Do the Math (but not the Science)
There are at least 164 voucher-eligible schools in our state teaching Creationism, according to Brandon Haught’s recent op ed in the Tampa Bay Times. Haught is communications director for Florida Citizens for Science. He explains that FCS takes “a strong, determined stand for sound science education in our home state,” and affirms “Florida’s taxpayers should not fund or otherwise support substandard science education.”
Good point, but the issue is worth further analysis. Ecology Florida agrees with the FCS position, but there is more at stake than substandard science education. Minimally, we are confronted with the embarrassment of having at least 164 Florida schools offering students both an opportunity for state subsidized tuition and woefully deficient education in science. That’s no bargain for students and their families, and no benefit to the state. Besides this, there is also most likely a significant First Amendment consideration here, since Creationism is a faux-science developed on the basis of a particular religion’s cosmogony.
Creationism is contingent on a distinct faith-claim and a unique creation myth. FCS is right to point out that Florida’s taxpayers should not fund or otherwise support faulty science education, but taxpayers should not fund or otherwise support teaching the repackaged cosmogony of a distinct religious system.
Courtesy: Bill Moyers & Company
Haught reminds us that these science-denying schools “get away with it,” because “tax credit scholarship students” do not have to take state-approved tests in science. They do have to take state tests in reading and math. This thickens the plot further because elected officials in Tallahassee (beginning with the governor) are enthusiastically promoting a STEM-focused curriculum in state colleges and universities. Note, the acronym stands for Science, Technology, Engineering, and Math. Those voucher-students are being tested for the last STEM field (Math), but not the first (Science).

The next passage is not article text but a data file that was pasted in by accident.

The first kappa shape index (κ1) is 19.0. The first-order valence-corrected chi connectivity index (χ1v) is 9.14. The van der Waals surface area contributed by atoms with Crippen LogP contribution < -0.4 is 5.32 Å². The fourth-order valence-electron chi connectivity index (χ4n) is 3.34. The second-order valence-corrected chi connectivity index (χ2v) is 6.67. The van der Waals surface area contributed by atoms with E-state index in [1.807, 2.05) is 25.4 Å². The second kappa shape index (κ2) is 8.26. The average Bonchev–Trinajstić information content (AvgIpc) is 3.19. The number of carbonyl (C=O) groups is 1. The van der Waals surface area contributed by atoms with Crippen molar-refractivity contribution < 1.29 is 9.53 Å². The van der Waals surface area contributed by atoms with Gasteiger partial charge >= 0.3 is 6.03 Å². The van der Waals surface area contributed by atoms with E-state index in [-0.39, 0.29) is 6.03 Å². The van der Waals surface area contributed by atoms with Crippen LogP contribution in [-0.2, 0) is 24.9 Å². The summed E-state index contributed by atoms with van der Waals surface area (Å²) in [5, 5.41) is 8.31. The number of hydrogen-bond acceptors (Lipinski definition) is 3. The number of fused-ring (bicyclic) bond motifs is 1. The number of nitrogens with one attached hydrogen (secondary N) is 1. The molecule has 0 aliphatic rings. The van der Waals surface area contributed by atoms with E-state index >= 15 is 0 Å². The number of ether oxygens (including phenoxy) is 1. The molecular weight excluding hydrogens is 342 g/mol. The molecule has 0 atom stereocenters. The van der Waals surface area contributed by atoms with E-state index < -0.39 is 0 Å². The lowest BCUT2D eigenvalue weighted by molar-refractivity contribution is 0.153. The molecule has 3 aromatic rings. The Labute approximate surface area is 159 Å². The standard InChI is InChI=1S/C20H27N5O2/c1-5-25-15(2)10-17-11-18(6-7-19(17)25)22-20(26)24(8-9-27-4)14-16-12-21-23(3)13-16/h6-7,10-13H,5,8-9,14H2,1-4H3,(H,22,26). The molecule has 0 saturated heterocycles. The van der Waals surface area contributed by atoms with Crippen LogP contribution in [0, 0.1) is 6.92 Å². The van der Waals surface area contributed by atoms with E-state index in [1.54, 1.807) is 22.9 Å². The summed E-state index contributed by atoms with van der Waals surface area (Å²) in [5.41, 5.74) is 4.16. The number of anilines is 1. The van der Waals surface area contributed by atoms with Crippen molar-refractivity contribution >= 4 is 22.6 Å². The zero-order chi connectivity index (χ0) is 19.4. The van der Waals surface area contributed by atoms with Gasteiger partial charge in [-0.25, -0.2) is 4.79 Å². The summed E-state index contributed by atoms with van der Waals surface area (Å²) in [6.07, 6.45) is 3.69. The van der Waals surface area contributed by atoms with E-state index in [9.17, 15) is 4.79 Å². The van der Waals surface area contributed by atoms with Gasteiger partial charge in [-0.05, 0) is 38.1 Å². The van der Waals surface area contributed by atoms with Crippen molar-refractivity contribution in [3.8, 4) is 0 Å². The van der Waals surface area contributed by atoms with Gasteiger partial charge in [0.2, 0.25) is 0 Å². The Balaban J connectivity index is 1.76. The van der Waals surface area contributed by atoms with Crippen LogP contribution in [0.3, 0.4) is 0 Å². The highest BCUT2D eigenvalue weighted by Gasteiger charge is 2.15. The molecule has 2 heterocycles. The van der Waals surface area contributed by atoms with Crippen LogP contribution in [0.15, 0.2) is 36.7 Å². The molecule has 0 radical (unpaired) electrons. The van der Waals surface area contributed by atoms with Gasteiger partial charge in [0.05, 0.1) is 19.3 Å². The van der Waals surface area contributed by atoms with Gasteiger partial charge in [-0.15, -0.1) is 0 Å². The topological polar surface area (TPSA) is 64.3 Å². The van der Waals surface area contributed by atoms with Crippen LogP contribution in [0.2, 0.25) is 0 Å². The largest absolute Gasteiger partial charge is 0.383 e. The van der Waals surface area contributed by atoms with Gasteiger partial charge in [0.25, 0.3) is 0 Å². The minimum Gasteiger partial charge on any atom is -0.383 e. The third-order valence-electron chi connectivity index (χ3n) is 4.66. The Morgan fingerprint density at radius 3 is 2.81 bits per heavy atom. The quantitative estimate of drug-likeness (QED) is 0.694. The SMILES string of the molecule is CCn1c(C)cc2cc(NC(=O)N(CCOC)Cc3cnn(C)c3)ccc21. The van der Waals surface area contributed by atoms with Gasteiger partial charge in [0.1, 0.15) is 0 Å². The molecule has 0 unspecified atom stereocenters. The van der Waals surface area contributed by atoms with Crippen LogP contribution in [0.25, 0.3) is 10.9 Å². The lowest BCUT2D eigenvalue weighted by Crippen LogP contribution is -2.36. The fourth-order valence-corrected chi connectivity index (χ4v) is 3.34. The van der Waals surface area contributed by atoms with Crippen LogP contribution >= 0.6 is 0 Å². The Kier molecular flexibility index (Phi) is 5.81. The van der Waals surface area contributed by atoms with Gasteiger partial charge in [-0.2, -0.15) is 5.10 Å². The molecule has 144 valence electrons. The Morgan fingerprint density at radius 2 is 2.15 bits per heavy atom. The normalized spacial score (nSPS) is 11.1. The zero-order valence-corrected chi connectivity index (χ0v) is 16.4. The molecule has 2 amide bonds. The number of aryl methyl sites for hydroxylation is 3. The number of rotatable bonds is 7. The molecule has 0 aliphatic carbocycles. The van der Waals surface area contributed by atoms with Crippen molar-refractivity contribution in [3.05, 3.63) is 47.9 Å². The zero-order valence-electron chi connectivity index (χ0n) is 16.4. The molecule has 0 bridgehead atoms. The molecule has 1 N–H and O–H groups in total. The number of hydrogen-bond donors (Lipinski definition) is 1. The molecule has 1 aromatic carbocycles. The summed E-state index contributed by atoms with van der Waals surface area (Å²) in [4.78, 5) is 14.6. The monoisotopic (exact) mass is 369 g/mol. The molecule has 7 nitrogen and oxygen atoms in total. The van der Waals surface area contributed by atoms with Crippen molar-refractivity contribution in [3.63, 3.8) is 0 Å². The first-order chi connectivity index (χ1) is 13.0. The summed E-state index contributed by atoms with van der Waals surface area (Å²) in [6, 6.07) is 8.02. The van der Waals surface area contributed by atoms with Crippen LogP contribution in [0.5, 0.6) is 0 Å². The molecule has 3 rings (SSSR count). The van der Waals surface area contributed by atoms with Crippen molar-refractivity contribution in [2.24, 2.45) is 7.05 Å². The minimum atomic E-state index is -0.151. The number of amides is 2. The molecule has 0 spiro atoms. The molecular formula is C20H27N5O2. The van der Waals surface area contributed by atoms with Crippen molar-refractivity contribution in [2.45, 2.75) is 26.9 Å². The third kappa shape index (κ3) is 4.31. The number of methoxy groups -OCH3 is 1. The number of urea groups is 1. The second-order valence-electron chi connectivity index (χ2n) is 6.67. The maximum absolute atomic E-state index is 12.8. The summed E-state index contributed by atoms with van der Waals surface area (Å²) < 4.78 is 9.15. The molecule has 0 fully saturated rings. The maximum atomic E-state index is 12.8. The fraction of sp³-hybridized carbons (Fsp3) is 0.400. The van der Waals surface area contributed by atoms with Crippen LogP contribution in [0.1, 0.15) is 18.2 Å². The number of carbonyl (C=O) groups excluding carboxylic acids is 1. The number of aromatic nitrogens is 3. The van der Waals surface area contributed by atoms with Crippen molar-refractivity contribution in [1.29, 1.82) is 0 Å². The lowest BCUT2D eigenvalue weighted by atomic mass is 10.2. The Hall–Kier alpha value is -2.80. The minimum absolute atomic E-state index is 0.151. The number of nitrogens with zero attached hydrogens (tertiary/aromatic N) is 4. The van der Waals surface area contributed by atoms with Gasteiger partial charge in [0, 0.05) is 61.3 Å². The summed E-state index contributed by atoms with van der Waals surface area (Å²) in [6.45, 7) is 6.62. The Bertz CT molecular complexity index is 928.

The paradox is as puzzling as it troubling. On the one hand our elected leaders are subsidizing substandard science education in voucher-eligible primary and secondary schools, while on the other they are promoting and investing significant resources in high-standard science education at state colleges and universities. Moreover, the investment in university science and the other STEM fields is coming at a high cost – specifically, the marginalization of the Humanities.
So, as we voyage ever further into the strange world of Florida’s experiment with promoting faux science, we are leaving behind the very fields that educate students in how to think critically about life, culture, and religion – and maybe why it is not such a good idea to subsidize Creationism and authentic science while abandoning the fields that question the meaning and value of both.
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